To elucidate this effect further, we used defined synthetic media. Pure water agar as a highly nutrient-restricted medium induced chlamydospores in both, C. albicans and C. dubliniensis [(Jansons and Nickerson, 1970b) and Figure 1B]. This was not visible on standard, N- and C-source containing SD agar, suggesting that nutrient supplementation inhibits sporulation. In order to distinguish between nitrogen-, carbon-, and other nutrient-responsive effects, a minimal medium—yeast nitrogen base (YNB)—was used to provide only essential trace metals, vitamins, and minerals. This medium readily induced chlamydospores in both species (Figure 1B), and we thus excluded a major sporulation effect by the presence of micronutrients alone. The addition of 2% glucose to YNB (a medium equal to SLAD agar) blocked chlamydospore formation again specifically in C. albicans. Interestingly, SLAD agar is a medium well-known to induce hyphae-like and invasive growth in both, C. albicans and S. cerevisiae (Cutler et al., 2001; Laxman and Tu, 2011), which may indicate an evolutionary connection between pseudohypha and chlamydospore formation pathways. YNB agar supplementation with 0.5% ammonium sulfate dramatically reduced, but did not abolish sporulation by C. albicans. Similar to CM agar, only a combination of nitrogen and carbon sources inhibited sporulation of C. dubliniensis, while addition of a single macronutrient had little or no inhibiting effect.
In contrast to ammonium, the addition of even low concentrations of peptone as an organic nitrogen source (0.2%) had a strong repressive effect on chlamydospore formation, independent of the Candida species (Figure 1B). This observation indicates a crucial role of amino acid presence and catabolism rather than just total nitrogen content on sporulation. Previous transcriptome analysis under chlamydospore-inducing conditions showed a significant up-regulation of peptide starvation response genes, e.g., the oligopeptide transporter gene PTR2 (Palige et al., 2013). Ptr2 is a conserved high-affinity transporter which was shown to physically interact with the nutrient-sensing Tor1 and Tor2 complexes in S. cerevisiae (Aronova et al., 2007). This Ptr2 up-regulation and the inhibitory effect of peptone thus indicate that sensing of peptide starvation is a major chlamydospore-inducing factor. However, in CM agar, peptone inhibited chlamydospores only in C. albicans. Therefore, in comparison to YNB agar, CM agar seems to be a generally stronger trigger of chlamydospore formation, able to induce robust sporulation by both Candida species and showing less inhibition by the presence of nutrients for C. dubliniensis.
Another species-specific repressing role of peptone, here on filamentation, has been described earlier: In the presence of peptone, UME6 gene expression is low in C. dubliniensis, but high in C. albicans, allowing hyphae formation only by the latter (O'Connor et al., 2010). Artificial overexpression of UME6 consequently enables filamentation of C. dubliniensis. Interestingly, Ume6 interacts with the chromatin remodeling complex Isw2 in S. cerevisiae to repress expression of meiotic genes (Goldmark et al., 2000) and a C. albicans isw2Δ mutant fails to form chlamydospores (Nobile et al., 2003). Hence, we tested sporulation of a C. albicans ume6Δ deletion as well as a UME6OE overexpression strain on standard and peptone-supplemented CM agar. Against our expectation, the ume6Δ mutant was not impaired in chlamydosporulation on CM agar, and UME6 overexpression did not allow chlamydospore formation on peptone- or glucose-containing media, although hyphae were formed readily (Figure S2). In contrast, deletion of the filamentation repressor NRG1 in C. albicans was epistatic to the glucose- or peptone-induced chlamydospore inhibition and its effect could only be reversed by ammonium sulfate or high peptone levels (Table 2). Therefore, we concluded that a strong link between chlamydospore and filamentation regulation exists, but that UME6 is not a key factor in the former.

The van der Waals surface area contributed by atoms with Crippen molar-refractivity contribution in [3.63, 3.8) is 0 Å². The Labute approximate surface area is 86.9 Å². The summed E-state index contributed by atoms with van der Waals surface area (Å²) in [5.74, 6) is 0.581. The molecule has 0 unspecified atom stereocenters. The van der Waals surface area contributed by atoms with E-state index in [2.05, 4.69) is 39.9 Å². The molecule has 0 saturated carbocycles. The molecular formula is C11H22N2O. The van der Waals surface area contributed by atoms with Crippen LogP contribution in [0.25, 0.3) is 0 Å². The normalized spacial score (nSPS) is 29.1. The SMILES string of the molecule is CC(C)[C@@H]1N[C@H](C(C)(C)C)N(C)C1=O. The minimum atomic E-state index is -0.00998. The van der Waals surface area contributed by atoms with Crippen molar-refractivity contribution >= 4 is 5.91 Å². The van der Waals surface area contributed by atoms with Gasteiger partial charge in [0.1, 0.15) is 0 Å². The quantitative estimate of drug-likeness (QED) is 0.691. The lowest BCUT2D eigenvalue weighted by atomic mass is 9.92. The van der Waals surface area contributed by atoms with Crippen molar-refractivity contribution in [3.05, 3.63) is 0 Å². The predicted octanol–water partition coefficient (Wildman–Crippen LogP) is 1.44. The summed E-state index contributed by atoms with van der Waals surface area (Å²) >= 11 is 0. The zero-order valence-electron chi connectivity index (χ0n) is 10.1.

Nitrogen-Sensing Pathways Promote Chlamydospore Formation
Eukaryotes sense availability of nutrients like nitrogen and glucose via the highly conserved Tor1 kinase complex. Under conditions of sufficient nutrient supply, Tor1 is active and drives a signal cascade that supports cell proliferation, whereas Tor1 inhibition under starvation mediates autophagy (Kamada et al., 2004) and stimulates nitrogen uptake as well as expression of nitrogen catabolite-repressed genes (Cardenas et al., 1999). We hence supplemented chlamydospore-inducing media with the Tor1 antagonists rapamycin and caffeine to investigate a possible role of Tor1-signaling in sporulation. Sublethal rapamycin (20 nM) and caffeine (5 mM) concentrations allowed sustained growth, but efficiently abolished chlamydospore formation of C. albicans on CM agar (Figure 2A). Similarly, chlamydospore formation was also strongly reduced in C. dubliniensis, although some sporulation remained (CI 1) even under rapamycin treatment (Figure 2A). To further investigate this inhibition, we next tested the response to rapamycin and caffeine on the C. dubliniensis-specific chlamydospore inducer medium, SLAD agar (YNB + 2% glucose). Here both substances totally abolished sporulation (Figure 2B), and therefore rapamycin had an even more severe effect on C. dubliniensis than in CM agar-based assays. Similar effects were seen on chlamydospore-inducing niger seed (Guizotia abyssinica) agar (Staib and Morschhäuser, 1999) or rice agar (data not shown) which suggests a conserved TOR-related mechanism independent of the specific inducing medium.